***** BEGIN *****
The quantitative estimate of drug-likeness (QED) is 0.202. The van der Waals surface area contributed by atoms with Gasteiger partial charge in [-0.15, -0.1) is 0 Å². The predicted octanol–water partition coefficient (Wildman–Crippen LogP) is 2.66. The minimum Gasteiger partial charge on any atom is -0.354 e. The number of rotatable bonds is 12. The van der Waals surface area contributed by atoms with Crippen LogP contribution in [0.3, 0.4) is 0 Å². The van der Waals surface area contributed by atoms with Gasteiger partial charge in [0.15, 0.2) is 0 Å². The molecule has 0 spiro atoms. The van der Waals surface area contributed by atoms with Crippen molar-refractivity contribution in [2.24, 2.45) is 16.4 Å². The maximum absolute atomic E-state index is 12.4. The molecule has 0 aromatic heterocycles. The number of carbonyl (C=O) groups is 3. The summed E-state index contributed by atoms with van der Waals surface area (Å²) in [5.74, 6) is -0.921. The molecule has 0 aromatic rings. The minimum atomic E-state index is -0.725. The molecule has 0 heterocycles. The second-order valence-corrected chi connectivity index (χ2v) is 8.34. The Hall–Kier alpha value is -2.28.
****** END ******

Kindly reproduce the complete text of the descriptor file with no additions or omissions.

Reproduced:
The quantitative estimate of drug-likeness (QED) is 0.202. The van der Waals surface area contributed by atoms with Gasteiger partial charge in [-0.15, -0.1) is 0 Å². The predicted octanol–water partition coefficient (Wildman–Crippen LogP) is 2.66. The minimum Gasteiger partial charge on any atom is -0.354 e. The number of rotatable bonds is 12. The van der Waals surface area contributed by atoms with Crippen LogP contribution in [0.3, 0.4) is 0 Å². The van der Waals surface area contributed by atoms with Gasteiger partial charge in [0.15, 0.2) is 0 Å². The molecule has 0 spiro atoms. The van der Waals surface area contributed by atoms with Crippen molar-refractivity contribution in [2.24, 2.45) is 16.4 Å². The maximum absolute atomic E-state index is 12.4. The molecule has 0 aromatic heterocycles. The number of carbonyl (C=O) groups is 3. The summed E-state index contributed by atoms with van der Waals surface area (Å²) in [5.74, 6) is -0.921. The molecule has 0 aromatic rings. The minimum atomic E-state index is -0.725. The molecule has 0 heterocycles. The second-order valence-corrected chi connectivity index (χ2v) is 8.34. The Hall–Kier alpha value is -2.28.